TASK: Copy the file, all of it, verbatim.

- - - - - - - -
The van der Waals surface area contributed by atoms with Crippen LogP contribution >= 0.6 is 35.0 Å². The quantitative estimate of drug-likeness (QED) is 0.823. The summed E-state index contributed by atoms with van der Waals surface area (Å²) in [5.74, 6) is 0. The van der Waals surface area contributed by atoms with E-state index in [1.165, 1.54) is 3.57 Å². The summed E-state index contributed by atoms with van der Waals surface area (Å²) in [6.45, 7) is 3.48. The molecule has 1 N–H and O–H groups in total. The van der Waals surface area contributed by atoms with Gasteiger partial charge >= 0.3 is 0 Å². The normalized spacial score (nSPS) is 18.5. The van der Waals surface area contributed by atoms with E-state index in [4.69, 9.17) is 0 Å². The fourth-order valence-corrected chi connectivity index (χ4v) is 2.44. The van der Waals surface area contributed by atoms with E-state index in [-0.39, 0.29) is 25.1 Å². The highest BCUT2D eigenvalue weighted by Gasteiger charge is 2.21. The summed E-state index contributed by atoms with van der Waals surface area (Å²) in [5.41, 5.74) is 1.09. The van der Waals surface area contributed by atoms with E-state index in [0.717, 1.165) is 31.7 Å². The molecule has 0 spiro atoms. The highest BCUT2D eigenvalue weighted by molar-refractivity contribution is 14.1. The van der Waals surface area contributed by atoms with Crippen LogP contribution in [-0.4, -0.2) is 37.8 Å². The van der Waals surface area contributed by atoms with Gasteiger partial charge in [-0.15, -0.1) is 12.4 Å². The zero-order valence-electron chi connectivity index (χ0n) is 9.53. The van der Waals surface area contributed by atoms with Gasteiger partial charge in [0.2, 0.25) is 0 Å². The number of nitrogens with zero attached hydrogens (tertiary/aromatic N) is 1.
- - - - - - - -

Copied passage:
The van der Waals surface area contributed by atoms with Crippen LogP contribution >= 0.6 is 35.0 Å². The quantitative estimate of drug-likeness (QED) is 0.823. The summed E-state index contributed by atoms with van der Waals surface area (Å²) in [5.74, 6) is 0. The van der Waals surface area contributed by atoms with E-state index in [1.165, 1.54) is 3.57 Å². The summed E-state index contributed by atoms with van der Waals surface area (Å²) in [6.45, 7) is 3.48. The molecule has 1 N–H and O–H groups in total. The van der Waals surface area contributed by atoms with Gasteiger partial charge >= 0.3 is 0 Å². The normalized spacial score (nSPS) is 18.5. The van der Waals surface area contributed by atoms with E-state index in [4.69, 9.17) is 0 Å². The fourth-order valence-corrected chi connectivity index (χ4v) is 2.44. The van der Waals surface area contributed by atoms with E-state index in [-0.39, 0.29) is 25.1 Å². The highest BCUT2D eigenvalue weighted by Gasteiger charge is 2.21. The summed E-state index contributed by atoms with van der Waals surface area (Å²) in [5.41, 5.74) is 1.09. The van der Waals surface area contributed by atoms with E-state index in [0.717, 1.165) is 31.7 Å². The molecule has 0 spiro atoms. The highest BCUT2D eigenvalue weighted by molar-refractivity contribution is 14.1. The van der Waals surface area contributed by atoms with Crippen LogP contribution in [-0.4, -0.2) is 37.8 Å². The van der Waals surface area contributed by atoms with Gasteiger partial charge in [-0.15, -0.1) is 12.4 Å². The zero-order valence-electron chi connectivity index (χ0n) is 9.53. The van der Waals surface area contributed by atoms with Gasteiger partial charge in [0.2, 0.25) is 0 Å². The number of nitrogens with zero attached hydrogens (tertiary/aromatic N) is 1.